2.5 Simulations

Table 2 shows that the model simulations match the targeted levels of debt and spread. The model also does a good job in mimicking other non-targeted moments.

Table 2:

Business Cycle Statistics

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Note: Debt levels in the simulations are calculated as the present value of future payment obligations discounted at the risk-free rate (b(1 + r)(δ + r)-1) and reported as a percentage of annualized income. The standard deviation of x is denoted by σ(x). The coefficient of correlation between x and z is denoted by ρ (x, z). Moments are computed using detrended series. Trends are computed using the Hodrick-Prescott filter with a smoothing parameter of 1,600. Moments for the simulations correspond to the mean value of each moment in 250 simulation samples, with each sample including 120 periods (30 years) without a default episode. Simulation samples start at least five years after a default. Default episodes are excluded to improve comparability with the data. Consumption and income are expressed in logs.

2.6 The shock

The main purpose of this paper is to present a quantitative evaluation of proposals to use a sovereign debt standstill to mitigate the economic effects of COVID-19. The only shock in our stylized model is a shock to the endowment. And the key for evaluating the benefits of a standstill is how the shock impacts the government’s access to debt markets, which is reflected in the sovereign spread. Thus, we study debt relief after the economy suffers a large endowment shock that produces a sizable increase in the sovereign spread.

We focus on an economy that starts with debt and endowment levels equal to the respective mean values in the simulations, and is hit with one of three possible endowment shocks. The “small” shock is such that the sovereign spread increases by 250 basis points (y = 0.9681), which is consistent with the increase of the Emerging Market Bond Index (EMBI) spread between December 2019 and April 2020 in Mexico and other economies that preserved market access after COVID-19. The “large” shock is such that the spread increases by 1000 basis points (y = 0.9475). This represents the shock faced by sub-investment grade borrowers that had more difficulties accessing debt markets after COVID-19. For example, in Sub-Saharan Africa, sovereign spreads increased 1,000 basis points, on average, with COVID-19 (IMF, 2020). This shock could also become the more common shock if the COVID-19 crisis is not resolved soon enough. The “default” shock is the smallest shock that would trigger a default (y = 0.934) and thus is such that a standstill would prevent the default.7 We refer to these three shocks as our “baseline” shocks.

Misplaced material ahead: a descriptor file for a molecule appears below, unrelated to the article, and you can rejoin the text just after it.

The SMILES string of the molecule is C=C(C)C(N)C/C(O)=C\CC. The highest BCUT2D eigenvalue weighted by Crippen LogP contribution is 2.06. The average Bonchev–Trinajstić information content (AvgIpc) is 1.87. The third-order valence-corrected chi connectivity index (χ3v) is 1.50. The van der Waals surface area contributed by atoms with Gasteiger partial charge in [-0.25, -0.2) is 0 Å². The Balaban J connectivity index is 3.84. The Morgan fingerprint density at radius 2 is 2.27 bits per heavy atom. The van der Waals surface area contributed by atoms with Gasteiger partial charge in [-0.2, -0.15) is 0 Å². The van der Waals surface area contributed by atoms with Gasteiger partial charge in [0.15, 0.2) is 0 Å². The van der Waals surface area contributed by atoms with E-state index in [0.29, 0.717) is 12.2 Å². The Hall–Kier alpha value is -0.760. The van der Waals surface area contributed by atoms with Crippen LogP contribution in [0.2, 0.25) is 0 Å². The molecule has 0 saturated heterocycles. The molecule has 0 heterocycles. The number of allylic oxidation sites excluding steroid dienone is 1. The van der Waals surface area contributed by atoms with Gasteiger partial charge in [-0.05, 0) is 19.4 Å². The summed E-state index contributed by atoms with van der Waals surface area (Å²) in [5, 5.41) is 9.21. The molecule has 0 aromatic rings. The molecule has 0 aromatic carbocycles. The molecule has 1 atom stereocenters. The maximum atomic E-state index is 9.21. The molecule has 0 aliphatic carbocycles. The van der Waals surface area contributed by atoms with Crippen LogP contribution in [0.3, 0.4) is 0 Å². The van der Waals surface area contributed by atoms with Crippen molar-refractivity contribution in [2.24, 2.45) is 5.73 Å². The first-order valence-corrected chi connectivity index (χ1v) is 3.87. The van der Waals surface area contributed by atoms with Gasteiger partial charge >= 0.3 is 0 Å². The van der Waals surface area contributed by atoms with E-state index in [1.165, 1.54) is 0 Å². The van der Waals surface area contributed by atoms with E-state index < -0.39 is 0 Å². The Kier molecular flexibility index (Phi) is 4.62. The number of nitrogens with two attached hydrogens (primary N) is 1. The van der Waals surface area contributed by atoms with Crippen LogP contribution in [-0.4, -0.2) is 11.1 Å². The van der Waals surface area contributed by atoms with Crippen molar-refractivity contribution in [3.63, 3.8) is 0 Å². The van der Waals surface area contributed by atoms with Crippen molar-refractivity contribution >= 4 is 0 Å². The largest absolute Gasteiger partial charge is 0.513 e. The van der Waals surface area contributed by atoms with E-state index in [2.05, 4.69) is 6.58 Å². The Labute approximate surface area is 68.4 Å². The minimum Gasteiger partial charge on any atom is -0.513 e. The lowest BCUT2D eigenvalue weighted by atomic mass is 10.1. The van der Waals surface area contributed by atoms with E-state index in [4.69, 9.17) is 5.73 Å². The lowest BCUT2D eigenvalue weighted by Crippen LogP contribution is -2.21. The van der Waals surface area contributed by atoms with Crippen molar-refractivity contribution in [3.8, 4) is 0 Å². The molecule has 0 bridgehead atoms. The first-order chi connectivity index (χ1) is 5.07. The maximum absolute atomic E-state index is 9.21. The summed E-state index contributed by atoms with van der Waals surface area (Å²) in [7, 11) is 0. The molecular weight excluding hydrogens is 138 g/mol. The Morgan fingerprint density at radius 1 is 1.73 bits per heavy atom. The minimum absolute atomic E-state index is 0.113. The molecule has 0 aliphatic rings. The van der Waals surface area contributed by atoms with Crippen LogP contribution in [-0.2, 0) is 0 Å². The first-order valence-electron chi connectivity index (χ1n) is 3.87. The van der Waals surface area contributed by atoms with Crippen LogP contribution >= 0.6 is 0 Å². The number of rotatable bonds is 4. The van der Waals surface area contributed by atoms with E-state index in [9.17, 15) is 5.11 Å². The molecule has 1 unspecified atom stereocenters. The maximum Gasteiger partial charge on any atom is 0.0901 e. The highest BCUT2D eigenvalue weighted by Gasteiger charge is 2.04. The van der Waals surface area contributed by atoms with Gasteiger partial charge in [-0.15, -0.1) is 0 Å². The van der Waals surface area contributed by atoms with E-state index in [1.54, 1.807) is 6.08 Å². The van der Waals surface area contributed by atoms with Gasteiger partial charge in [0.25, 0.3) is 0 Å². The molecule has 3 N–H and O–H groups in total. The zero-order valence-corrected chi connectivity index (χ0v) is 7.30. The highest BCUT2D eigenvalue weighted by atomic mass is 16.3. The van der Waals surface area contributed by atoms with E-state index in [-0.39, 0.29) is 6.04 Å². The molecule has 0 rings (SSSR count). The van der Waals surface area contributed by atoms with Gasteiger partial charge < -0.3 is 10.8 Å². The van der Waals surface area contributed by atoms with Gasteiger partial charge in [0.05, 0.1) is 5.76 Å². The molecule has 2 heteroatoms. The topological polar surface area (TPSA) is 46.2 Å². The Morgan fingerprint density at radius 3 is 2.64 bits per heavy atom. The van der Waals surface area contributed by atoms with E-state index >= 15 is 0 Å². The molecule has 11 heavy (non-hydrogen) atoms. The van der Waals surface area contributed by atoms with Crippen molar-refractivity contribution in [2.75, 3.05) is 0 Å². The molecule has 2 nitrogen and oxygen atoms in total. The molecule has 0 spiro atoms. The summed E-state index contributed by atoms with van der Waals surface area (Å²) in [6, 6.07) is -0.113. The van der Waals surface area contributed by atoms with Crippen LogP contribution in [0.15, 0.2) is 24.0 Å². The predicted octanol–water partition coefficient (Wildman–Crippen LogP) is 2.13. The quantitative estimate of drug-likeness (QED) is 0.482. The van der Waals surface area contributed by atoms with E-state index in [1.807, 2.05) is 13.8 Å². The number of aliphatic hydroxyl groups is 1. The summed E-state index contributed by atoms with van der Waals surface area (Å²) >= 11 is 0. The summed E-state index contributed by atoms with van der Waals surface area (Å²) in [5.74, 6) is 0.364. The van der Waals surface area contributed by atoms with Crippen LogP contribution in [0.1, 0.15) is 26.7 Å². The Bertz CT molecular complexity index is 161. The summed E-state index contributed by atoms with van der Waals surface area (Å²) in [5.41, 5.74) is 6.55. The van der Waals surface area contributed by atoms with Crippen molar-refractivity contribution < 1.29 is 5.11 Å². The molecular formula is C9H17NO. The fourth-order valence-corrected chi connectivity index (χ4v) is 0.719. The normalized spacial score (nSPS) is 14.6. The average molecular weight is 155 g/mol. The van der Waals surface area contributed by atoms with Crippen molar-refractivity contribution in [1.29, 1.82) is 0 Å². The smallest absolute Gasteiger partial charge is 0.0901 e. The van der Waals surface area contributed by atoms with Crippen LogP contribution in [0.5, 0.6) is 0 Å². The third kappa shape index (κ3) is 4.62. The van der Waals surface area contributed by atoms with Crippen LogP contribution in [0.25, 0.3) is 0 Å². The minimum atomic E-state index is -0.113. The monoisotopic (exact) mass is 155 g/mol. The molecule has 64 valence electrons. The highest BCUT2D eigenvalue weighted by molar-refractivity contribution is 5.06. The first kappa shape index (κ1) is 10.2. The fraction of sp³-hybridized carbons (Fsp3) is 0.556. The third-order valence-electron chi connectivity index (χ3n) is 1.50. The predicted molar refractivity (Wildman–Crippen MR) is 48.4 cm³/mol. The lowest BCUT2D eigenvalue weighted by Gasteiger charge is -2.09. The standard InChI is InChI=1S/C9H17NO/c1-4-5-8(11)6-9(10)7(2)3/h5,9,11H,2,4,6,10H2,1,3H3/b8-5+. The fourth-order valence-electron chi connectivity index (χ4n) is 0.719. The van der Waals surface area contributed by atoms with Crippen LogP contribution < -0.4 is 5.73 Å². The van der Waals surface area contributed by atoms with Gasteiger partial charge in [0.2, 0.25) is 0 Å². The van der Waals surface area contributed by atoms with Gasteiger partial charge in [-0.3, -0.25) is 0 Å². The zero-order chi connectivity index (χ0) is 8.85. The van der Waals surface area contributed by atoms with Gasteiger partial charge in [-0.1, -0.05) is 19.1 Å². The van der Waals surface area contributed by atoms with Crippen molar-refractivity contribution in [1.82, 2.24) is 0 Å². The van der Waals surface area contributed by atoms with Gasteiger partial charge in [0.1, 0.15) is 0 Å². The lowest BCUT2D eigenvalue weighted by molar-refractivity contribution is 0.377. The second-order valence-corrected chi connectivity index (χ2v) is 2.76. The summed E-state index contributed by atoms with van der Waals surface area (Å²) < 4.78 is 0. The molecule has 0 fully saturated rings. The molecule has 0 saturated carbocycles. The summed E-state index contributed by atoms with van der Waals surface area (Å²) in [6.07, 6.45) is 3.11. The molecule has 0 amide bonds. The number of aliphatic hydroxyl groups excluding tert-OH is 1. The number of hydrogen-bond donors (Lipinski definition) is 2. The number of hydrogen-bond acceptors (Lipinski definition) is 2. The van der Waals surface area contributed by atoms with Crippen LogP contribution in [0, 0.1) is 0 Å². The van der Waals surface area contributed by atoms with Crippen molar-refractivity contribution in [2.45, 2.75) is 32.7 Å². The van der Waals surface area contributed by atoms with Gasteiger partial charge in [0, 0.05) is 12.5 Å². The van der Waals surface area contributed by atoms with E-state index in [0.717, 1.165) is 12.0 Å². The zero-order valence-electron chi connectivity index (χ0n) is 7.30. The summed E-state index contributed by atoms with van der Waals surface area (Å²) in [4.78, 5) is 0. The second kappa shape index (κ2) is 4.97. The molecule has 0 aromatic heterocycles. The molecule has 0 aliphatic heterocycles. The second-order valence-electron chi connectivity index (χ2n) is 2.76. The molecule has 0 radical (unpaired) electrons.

To illustrate the robustness of our findings, we also consider two other sets of shocks. First, one could argue that our baseline shocks are relatively small and more persistent than the COVID-19 shock, and that this could be important for evaluating standstills that attempt to deal with COVID-19 with a temporary debt relief. To address these concerns, we also study a set of “temporary” shocks such that mean income declines by χ for four quarter and then recovers by χ/4 in the next four quarters (coming back to its benchmark value in two years). The criteria for finding the size of our three baseline shocks (spread increases of 250 and 1000 basis points, and default) implies χ = 5.7%, χ = 8.9%, and χ = 9.5%.